Dead Man in the Docket

The prosecutors sure are thorough in Fulton County, Ga. — they recently tried to prosecute a dead man.

"Judge, I think he's dead," said defendant Jason Warner's probation officer when Warner's marijuana possession case was called in court last week, according to the Atlanta Journal-Constitution.

"I guess we're indicting the dead now," sighed Judge Alford Dempsey.

Warner was 20 years old two years ago when he was arrested in Atlanta and charged with possession of marijuana with intent to distribute.

A year later, while out on bail, he was shot and killed by a homeowner during an attempted burglary.

Nonetheless, his grieving mother was stunned to get a notice three months ago advising her son of his impending court date.

"I thought that was all done," Virginia Warner said to the newspaper Monday.

The district attorney's office had a perfectly reasonable explanation.

"How would we have known he was dead?" spokesman Erik Friedly told the Journal-Constitution. "If you write a story and say we indicted a dead man, it sounds crazy."

Friedly went on to say that the Fulton County (search) DA's office, which processes 17,000 cases per year, had been trying to get through a backlog of old charges that had been piling up.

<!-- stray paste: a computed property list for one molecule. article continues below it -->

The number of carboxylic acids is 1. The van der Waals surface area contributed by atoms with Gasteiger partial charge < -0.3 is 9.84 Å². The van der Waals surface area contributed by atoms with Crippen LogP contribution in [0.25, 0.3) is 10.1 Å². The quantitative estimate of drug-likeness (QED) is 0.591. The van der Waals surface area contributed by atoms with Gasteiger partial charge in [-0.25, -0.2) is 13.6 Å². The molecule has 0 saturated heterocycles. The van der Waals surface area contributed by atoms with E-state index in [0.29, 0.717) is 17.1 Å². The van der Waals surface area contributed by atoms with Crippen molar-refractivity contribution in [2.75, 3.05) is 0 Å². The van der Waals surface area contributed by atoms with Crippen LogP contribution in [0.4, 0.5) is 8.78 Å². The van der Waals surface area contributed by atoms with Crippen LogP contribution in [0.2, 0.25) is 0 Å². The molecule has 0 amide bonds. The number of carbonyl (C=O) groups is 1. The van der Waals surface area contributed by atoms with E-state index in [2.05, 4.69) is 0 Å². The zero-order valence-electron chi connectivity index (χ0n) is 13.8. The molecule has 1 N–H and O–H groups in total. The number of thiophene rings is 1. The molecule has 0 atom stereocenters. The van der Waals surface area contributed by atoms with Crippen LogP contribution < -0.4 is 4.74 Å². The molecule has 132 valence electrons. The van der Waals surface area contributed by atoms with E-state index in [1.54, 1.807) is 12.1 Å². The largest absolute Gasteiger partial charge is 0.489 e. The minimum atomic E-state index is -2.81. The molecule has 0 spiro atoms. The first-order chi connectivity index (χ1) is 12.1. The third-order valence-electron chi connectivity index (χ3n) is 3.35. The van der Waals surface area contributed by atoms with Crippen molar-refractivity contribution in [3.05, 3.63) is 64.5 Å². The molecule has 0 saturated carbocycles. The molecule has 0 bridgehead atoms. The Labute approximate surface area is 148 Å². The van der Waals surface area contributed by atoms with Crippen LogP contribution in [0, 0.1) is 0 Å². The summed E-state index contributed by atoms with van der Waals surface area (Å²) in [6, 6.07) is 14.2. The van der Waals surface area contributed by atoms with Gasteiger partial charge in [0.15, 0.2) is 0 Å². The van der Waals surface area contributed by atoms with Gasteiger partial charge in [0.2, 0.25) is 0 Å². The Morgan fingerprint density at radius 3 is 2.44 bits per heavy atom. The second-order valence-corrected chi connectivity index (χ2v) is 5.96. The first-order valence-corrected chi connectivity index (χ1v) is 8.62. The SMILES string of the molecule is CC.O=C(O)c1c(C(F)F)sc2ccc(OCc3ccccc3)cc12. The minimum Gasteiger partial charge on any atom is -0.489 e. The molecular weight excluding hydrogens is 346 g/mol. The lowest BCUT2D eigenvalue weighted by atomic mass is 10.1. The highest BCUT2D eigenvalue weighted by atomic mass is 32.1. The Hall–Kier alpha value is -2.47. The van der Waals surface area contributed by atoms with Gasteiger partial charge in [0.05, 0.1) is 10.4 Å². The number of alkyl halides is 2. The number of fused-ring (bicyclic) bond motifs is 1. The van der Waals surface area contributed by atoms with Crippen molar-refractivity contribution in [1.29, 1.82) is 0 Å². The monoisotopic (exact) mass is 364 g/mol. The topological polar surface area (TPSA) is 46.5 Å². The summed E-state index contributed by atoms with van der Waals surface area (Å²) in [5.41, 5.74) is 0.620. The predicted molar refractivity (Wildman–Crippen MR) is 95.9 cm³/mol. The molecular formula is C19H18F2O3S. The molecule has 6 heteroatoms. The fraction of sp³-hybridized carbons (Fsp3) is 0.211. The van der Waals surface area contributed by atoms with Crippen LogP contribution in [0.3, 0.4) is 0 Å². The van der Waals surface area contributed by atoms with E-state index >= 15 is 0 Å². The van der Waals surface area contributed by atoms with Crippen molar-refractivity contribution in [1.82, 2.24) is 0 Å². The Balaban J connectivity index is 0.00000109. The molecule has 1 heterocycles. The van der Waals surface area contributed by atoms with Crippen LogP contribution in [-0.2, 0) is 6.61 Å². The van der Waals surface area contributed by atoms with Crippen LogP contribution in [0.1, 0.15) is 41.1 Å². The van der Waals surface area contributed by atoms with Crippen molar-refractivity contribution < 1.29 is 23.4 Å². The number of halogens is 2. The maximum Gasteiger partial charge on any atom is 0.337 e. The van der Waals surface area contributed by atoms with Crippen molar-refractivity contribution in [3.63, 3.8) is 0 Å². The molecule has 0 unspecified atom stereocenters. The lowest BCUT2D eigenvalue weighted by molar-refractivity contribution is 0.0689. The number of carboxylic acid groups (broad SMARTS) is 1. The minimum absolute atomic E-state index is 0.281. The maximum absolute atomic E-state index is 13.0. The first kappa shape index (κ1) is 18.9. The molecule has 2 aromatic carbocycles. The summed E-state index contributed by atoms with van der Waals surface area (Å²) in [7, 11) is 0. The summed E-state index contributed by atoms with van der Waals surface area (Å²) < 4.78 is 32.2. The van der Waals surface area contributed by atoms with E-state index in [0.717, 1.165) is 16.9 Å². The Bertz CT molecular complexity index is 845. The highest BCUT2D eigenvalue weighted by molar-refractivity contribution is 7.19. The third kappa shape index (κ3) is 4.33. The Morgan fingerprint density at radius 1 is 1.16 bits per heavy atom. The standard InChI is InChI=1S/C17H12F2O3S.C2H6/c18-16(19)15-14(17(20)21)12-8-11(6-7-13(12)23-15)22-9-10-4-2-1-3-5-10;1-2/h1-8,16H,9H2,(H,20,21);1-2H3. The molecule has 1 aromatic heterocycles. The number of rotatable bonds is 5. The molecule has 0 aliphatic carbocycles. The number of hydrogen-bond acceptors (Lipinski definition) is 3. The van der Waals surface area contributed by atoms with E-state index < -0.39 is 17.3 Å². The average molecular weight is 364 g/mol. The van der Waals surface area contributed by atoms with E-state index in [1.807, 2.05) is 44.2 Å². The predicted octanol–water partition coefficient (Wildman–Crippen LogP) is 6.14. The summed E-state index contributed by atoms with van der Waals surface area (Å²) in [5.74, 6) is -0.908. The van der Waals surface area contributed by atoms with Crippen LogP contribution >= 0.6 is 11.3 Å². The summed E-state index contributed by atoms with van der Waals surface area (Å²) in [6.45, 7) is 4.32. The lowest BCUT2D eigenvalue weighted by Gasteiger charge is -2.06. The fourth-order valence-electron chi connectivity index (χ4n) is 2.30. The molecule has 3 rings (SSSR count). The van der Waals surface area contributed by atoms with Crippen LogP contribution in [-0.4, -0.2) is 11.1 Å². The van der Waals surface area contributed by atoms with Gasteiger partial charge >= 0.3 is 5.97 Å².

"We just wouldn't necessarily know [Warner was dead]," Friedly said, "unless we had some particular reason to have contact with someone who had presented [that information] to us."

Warner's death was reported in the Atlanta Journal-Constitution just after it happened last November.

PB&J Contains THC

THOMASVILLE, Ga. (AP) — A man serving time for burglary at Thomas County Prison (search) is in a new jam. Authorities say Curtis Hall tried to sneak illegal drugs in a peanut butter and jelly sandwich.

Prison officials said last Friday that Hall brought the sandwich back to the prison from work detail. About 3 grams of marijuana were found wrapped in plastic between the peanut butter and jelly.

"They're not supposed to return with anything," said Peggy Chapman, spokeswoman for the state Department of Corrections.

Hall, 43, was charged with possession of marijuana across a guard line. He will be transferred to a different prison, Chapman said.

— Thanks to Out There reader Steven C.

Asking Politely Must Not Have Worked

GENEVA, Ill. (AP) — A 46-year-old man allegedly set his own home on fire in order to get two visitors to leave, police said.

Dean Craig was charged with felony arson after allegedly splashing rubbing alcohol on the floor of the two-story home in Aurora Township and using a lighter to ignite the fire around 1 a.m. May 29, the Kane County Sheriff's office said.

When authorities arrived at Craig's home, which is owned by his mother, it was engulfed in flames, police said. Craig and his two guests were not injured.

Craig allegedly had asked two visitors to leave, but when they refused, he threatened to light his house on fire, police said.

Craig is scheduled to appear in court on June 9.

— Thanks to Out There reader Vernon W.